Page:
Gemilut Hassadim room; The Hans family, Office; the Glaser family, Library; Morris Feig, Reading room; “Jungman” Marmaros, Conference room; Sam Fox, Archives; “Anshei Marmaros”, display room by the Slatfina and Kraetshnif landsmanshafts.

It should be noted that in the early 'sixties', when immigration from Rumania and communist C.S.R. resumed, after ten years during which emigration was prohibited, there reached Israel as immigrants, many of those who had remained behind after the Holocaust in Marmaros, or Marmaros Jews who had gone to live in other towns in Rumania. The Federation in New York thereupon telegraphed tens of thousands of dollars so as to provide initial assistance for each immigrant, in accordance with the size of his family. To this day, the Federation continues to send, twice a year, previous to Pesah and the High Holy Days, a large sum of money to be distributed to the needy, and especially for the sick and the elderly, to supply their necessities for the festivals. Also, two ambulances have been donated to Red Magen David in Israel. One was the gift of the Federation and the other of the Glaser family.


The Book of Marmaros

Once the project of the erection of Marmaros House had been brought to successful fruition, there resurfaced the idea of publishing a “Book of Marmaros”. In the years preceding the construction of Marmaros House, the committee members had been unable to agree as to which project should be attended to first. What was more important, first to put up the “House” or first to publish the “Book of Marmaros? So now that the building had arisen, they proceeded to the second project: the publication of the “Book of Marmaros” wherein to enshrine, with an iron pen, the memory of the martyred communities, their rabbis and their leaders, the heads of the communities and their socially prominent members. To commemorate those ordinary, innocent Jews, the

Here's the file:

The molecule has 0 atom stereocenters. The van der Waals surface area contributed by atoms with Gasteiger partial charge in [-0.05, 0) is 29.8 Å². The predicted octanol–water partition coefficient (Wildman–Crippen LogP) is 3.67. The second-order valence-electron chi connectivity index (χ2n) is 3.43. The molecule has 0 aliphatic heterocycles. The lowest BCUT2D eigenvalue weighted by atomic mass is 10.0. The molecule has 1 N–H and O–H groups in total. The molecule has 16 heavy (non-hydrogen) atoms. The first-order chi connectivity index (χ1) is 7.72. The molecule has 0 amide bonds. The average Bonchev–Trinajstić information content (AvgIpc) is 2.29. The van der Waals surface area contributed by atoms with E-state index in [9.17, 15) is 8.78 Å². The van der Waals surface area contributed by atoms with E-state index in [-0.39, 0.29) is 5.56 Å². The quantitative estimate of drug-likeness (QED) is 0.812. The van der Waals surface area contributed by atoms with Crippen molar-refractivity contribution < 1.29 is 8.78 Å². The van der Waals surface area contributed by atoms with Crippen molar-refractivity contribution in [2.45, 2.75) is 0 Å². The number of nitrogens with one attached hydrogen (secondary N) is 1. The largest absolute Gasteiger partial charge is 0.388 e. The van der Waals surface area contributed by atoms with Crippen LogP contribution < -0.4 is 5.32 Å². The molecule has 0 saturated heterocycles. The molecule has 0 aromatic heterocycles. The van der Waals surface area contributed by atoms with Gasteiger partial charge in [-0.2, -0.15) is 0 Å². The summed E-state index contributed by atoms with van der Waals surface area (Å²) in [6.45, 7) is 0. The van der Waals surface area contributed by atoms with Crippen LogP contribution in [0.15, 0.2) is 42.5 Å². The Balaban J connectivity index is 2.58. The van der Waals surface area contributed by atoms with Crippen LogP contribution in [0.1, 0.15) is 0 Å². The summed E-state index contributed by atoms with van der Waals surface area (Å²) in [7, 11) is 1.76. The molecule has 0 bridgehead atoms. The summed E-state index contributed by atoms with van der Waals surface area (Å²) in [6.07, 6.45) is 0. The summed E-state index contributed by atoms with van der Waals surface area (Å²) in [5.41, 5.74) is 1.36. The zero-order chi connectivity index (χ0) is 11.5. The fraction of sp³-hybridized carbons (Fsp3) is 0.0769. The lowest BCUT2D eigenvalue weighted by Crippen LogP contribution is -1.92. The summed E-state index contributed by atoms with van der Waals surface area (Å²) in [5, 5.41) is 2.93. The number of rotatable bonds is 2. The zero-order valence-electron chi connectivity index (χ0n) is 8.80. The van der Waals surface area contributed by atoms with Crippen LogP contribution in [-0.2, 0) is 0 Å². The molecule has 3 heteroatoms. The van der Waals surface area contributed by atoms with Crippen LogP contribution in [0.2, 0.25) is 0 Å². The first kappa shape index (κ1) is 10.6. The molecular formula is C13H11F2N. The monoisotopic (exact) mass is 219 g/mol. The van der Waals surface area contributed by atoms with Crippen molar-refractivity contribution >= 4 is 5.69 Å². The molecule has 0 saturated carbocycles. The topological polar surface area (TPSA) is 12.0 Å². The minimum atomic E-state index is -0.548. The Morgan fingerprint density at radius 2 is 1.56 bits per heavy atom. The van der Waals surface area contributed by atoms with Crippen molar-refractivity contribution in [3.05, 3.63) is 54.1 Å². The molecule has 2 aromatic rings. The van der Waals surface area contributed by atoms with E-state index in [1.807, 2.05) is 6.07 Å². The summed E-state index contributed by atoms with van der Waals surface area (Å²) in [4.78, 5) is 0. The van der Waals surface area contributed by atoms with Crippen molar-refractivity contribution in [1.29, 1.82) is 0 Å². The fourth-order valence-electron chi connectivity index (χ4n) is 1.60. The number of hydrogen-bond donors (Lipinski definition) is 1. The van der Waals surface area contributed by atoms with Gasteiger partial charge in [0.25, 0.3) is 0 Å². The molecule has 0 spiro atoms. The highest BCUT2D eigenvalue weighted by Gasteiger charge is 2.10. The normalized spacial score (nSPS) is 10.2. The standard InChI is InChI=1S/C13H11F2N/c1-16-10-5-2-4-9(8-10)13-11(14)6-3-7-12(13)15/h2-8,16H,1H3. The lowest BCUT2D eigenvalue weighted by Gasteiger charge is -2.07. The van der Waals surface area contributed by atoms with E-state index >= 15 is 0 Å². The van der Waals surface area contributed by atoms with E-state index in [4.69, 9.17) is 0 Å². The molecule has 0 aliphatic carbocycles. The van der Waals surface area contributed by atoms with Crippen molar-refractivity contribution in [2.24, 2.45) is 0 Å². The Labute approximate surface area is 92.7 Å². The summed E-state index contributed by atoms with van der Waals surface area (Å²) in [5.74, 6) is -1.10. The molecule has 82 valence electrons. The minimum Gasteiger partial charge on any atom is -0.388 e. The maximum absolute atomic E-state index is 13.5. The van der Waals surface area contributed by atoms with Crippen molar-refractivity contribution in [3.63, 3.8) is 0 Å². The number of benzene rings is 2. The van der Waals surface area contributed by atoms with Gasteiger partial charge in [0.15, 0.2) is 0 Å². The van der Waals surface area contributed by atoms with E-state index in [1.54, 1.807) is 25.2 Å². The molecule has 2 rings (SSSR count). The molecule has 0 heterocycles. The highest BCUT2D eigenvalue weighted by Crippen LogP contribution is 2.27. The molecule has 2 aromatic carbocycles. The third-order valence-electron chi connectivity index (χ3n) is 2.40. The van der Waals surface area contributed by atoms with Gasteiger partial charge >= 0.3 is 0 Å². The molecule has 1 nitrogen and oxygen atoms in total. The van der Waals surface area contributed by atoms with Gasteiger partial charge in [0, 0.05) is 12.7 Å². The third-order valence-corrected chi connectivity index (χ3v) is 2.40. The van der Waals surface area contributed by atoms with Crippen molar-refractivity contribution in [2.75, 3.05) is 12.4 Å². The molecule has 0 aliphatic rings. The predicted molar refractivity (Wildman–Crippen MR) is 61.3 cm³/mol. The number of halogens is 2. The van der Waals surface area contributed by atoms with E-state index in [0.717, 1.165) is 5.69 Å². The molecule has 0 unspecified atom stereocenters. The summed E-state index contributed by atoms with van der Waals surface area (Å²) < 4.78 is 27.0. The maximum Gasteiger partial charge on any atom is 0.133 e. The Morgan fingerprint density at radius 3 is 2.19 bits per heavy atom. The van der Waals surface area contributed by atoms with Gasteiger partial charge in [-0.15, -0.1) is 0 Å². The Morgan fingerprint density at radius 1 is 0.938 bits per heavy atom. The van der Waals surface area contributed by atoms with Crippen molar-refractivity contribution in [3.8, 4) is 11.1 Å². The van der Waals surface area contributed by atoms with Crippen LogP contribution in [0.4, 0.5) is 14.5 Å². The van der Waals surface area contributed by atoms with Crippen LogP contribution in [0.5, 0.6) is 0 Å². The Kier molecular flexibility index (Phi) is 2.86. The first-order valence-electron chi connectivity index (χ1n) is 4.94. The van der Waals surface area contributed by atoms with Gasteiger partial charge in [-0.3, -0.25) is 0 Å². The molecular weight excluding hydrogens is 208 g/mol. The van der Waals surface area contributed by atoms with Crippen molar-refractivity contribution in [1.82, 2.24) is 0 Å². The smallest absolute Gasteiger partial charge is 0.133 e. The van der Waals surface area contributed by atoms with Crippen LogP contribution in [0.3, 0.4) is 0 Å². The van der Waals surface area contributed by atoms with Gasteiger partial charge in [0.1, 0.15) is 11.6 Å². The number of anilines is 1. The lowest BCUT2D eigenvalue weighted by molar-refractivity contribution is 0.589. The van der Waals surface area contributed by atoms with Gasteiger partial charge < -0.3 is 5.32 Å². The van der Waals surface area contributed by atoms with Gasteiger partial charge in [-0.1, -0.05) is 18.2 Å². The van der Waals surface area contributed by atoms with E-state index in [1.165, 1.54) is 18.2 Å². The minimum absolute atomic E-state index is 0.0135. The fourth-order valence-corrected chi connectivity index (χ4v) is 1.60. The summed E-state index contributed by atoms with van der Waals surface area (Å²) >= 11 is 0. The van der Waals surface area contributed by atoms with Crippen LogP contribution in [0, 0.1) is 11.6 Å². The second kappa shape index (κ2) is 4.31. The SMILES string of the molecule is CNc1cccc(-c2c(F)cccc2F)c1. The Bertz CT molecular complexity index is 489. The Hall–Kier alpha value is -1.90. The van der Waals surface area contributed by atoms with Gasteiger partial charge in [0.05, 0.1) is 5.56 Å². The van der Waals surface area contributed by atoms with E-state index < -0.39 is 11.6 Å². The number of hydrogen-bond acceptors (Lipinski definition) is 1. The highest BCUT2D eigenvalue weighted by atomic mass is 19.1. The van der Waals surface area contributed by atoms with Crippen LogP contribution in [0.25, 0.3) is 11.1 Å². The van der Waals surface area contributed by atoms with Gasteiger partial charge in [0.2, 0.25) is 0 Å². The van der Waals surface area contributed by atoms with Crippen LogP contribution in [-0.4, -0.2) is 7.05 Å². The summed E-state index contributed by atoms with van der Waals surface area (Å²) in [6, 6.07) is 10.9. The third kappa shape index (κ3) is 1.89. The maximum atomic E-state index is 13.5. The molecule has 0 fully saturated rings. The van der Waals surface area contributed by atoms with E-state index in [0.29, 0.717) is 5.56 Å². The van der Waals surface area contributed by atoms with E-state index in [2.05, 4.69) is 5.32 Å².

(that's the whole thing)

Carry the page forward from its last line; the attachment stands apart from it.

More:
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The ceremony of Hachnosas Sefer Torah donated by Izzy Farkash. In the picture are seen the guests from America and Israel.


The two Magen David ambulances donated by the Marmaros Federation in America, and the Glaser Family.

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simple folk (“Amcha”), the Jews of Marmaros who lived a life of Torah and mitzvoth, and abided by the faith of the righteous. Jews who lived by the sweat of their brow, who laboured to provide their children with the bread of affliction, Jews who dedicated themselves heard and soul to raising their children to be good Jews, having roots in the ancestral tradition, Jews to whose lot there had fallen poverty and distress but whose soul remained whole and innocent, Jews in whose home's gladness reigned even though their livelihood was meagre and hard come by.

He who has not seen the Jews of Marmaros in their rejoicing on holy days, at the Rejoicing of the Law, on the last day of Passover, at Purim, does not know what rejoicing means. Theirs was a natural joy deriving from a profound faith out of the trust in the Lord. Our forefathers in Marmaros had perforce to content themselves with the very least of this world's goods, and all had large families but deep in their hearts, they were happy. They were happy because they were believing Jews. Never, even at their hardest hour, did they abandon their faith in God, and this was the wellspring of the joy that attended them throughout their lives.

In Marmaros, our mothers raised large families in tiny apartments. No child, heaven forbid, was unwanted and it never occurred to them to “plan” the arrival of the next child. All upheld family purity, all shaved their heads in exemplary fashion and all wore modest and simple clothing. All worked hard to raise their children and every new baby was a new “treasure” in the home. In our mind's eye, we can see these mothers, their heads bent towards the paraffin lamp on a Thursday evening, mending shirts. They did this without cavil or complaint. They worked joyfully, wanting only that their husband and children should be dressed in neatly mended white shirts in honour of the Sabbath. Much remains to be told in praise of the mothers of Marmaros, but we do not have the space to recount all that the heart remembers.

We dwell on the part that is written in the holy tongue, in the eternal language of the Jewish people, in the language in which our holy books


The ceremony of handing over the two ambulances to the Representative of Magen David Adom
Seated left to right: Ezra Nesher, S. Glaser, Y. Kahane, S.Y. Gross
Speaking: Rabbi S. Frenkel, the Rabbi of the Synagogue, two representatives of Magen David Adom

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were written, the language we all learned in “heder”.

In memory of our martyred fathers and mothers, we present this book to the remnants of the Jewish community of Marmaros, and in it, we have enshrined the memory of our once-flourishing Jewish communities that are no more. We present this book humbly and reverently in acknowledgement of the pain that is buried deep down in the hearts of every one of us.

May their holy memory be an everlasting blessing!

S.I. Gross,